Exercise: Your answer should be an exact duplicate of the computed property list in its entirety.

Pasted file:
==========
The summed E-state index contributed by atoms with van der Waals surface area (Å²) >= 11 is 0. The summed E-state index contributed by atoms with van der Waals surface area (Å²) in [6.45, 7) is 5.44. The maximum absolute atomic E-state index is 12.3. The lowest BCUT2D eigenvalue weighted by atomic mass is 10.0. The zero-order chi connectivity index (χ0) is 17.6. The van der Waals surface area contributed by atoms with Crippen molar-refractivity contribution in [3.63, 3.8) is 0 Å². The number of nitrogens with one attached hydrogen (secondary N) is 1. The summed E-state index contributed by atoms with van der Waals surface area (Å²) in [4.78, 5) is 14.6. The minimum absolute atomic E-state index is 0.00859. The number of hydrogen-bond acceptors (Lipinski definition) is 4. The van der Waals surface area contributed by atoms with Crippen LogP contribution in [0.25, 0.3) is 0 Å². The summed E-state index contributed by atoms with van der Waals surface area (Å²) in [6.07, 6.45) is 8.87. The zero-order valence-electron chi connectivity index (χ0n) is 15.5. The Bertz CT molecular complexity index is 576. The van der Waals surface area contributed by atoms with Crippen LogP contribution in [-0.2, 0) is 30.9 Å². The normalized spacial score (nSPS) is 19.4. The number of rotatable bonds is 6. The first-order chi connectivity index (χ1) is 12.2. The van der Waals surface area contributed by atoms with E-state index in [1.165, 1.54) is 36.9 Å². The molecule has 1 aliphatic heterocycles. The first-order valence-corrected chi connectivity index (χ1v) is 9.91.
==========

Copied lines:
The summed E-state index contributed by atoms with van der Waals surface area (Å²) >= 11 is 0. The summed E-state index contributed by atoms with van der Waals surface area (Å²) in [6.45, 7) is 5.44. The maximum absolute atomic E-state index is 12.3. The lowest BCUT2D eigenvalue weighted by atomic mass is 10.0. The zero-order chi connectivity index (χ0) is 17.6. The van der Waals surface area contributed by atoms with Crippen molar-refractivity contribution in [3.63, 3.8) is 0 Å². The number of nitrogens with one attached hydrogen (secondary N) is 1. The summed E-state index contributed by atoms with van der Waals surface area (Å²) in [4.78, 5) is 14.6. The minimum absolute atomic E-state index is 0.00859. The number of hydrogen-bond acceptors (Lipinski definition) is 4. The van der Waals surface area contributed by atoms with Crippen LogP contribution in [0.25, 0.3) is 0 Å². The summed E-state index contributed by atoms with van der Waals surface area (Å²) in [6.07, 6.45) is 8.87. The zero-order valence-electron chi connectivity index (χ0n) is 15.5. The Bertz CT molecular complexity index is 576. The van der Waals surface area contributed by atoms with Crippen LogP contribution in [-0.2, 0) is 30.9 Å². The normalized spacial score (nSPS) is 19.4. The number of rotatable bonds is 6. The first-order chi connectivity index (χ1) is 12.2. The van der Waals surface area contributed by atoms with E-state index in [1.165, 1.54) is 36.9 Å². The molecule has 1 aliphatic heterocycles. The first-order valence-corrected chi connectivity index (χ1v) is 9.91.